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Employee Spotlight: Meet Robert Earl Johnson

Earl Johnson Amentum Strategic Growth

Our employee spotlight shines a light on one employee at a time. We value diversity and inclusion and welcome diverse thinking. It takes a village — through collaboration, living safely and driving innovation we realize our goals and help our clients achieve mission success. Our mantra is people first, mission always. During Black History Month, we focused on some of our African-American employees. As an extension of that series, today’s Q&A is with Robert Earl Johnson, SVP of Strategic Growth.

How did you come to join Amentum?
I started as a consultant and then joined as a full-time employee.

What is your professional and personal background?
Communications

Describe the work you do and how you think it makes a positive impact.
I work closely with the SBUs, business development and sector leaders in the development and execution of their strategy to enter new markets.

What do you enjoy about working for Amentum?
People are the most important resource in any organization and at Amentum there is a willingness to collaborate across business units to achieve success.

What are you passionate about?
I am passionate about teamwork, my faith, my family and using my experiences to help the organization and people to reach their goals.

What’s your career advice?
Be true to yourself. Understand your strengths and weaknesses, then take action to turn a weakness into a strength. Never doubt yourself, then work hard because someone will notice, and you will be rewarded.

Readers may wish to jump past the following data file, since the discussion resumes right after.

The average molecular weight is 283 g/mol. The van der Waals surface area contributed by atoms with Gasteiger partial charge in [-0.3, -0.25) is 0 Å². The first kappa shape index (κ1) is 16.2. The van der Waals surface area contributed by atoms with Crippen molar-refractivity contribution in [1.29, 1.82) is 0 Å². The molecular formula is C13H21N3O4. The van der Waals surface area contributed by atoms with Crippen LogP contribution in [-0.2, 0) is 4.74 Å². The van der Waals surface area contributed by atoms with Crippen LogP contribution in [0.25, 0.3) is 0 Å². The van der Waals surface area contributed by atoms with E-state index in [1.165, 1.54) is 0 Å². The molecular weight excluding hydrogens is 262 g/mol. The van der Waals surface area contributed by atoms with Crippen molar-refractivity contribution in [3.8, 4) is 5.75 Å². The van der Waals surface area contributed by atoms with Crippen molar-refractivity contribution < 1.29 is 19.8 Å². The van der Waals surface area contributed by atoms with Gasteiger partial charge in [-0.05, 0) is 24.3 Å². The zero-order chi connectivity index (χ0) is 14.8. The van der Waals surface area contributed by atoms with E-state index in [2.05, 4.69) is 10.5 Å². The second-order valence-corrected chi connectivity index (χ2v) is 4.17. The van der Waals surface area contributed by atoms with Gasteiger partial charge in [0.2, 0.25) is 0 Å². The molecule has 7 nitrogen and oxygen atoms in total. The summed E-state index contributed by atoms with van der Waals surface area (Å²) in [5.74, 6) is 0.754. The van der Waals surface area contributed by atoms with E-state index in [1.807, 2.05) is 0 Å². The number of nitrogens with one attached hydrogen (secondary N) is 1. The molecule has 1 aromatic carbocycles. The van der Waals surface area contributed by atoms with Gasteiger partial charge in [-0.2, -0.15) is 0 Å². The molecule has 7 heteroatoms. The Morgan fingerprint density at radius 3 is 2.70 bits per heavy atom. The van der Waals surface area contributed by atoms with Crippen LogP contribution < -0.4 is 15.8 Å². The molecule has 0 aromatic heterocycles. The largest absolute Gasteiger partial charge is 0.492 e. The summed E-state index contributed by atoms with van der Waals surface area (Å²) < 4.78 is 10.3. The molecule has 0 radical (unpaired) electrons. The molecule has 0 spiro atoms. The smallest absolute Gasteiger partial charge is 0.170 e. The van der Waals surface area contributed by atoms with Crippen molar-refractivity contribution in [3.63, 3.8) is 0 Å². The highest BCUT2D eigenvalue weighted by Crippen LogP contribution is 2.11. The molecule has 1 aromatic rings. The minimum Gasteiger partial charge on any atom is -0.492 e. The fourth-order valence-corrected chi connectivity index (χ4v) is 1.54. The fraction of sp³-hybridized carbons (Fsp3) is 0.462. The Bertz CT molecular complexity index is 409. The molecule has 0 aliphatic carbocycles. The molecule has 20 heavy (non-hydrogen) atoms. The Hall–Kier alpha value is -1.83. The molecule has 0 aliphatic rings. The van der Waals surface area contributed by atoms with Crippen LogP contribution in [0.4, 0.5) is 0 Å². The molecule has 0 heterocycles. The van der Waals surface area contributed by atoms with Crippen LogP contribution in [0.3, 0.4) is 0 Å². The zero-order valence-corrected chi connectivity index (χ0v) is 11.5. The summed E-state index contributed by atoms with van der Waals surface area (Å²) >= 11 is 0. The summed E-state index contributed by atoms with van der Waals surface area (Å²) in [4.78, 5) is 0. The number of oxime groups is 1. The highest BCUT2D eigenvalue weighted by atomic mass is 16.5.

What does safety mean to you, or do you have a favorite safety tip?
Safety is a 24/7 responsibility and never put yourself or others in an unsafe environment.

What’s the best invention in the world and why?
I would say the airplane and its evolution to jet aircraft today. This invention literally shrunk the world and allows people and cargo to move from country to country in hours instead of days.

What does Black History Month Mean to You?
I grew up in the segregated south where an African American had to drink from water coolers marked “COLORED;” we could not dine in restaurants and treated as second-class citizens. My past is my motivation to work hard and excel at everything I do. So Black History Month is everyday for me because I refuse to let go my past. Having said that, I would like for people to not just pause in the month of February but everyday — just pause and think of the contributions African Americans have made to make this nation what it is today. The list is very long and on top of that, history would show that my ancestors have always put themselves in harm’s way to fight and die for this country. That is true today even as we continue to seek the equality as dictated in our Constitution, that all men are created equal.

Anything else you would like to share from a personal or professional perspective?
America is by no means a perfect country but I sincerely believe it is the greatest nation on earth. I served 27 years in the Army and never doubted my willingness to die for this nation. That commitment has not changed. The noise of the bad will never overcome the good in this country but we all must be willing to put our differences to the side, respect each other as human beings, and put no one race above another.

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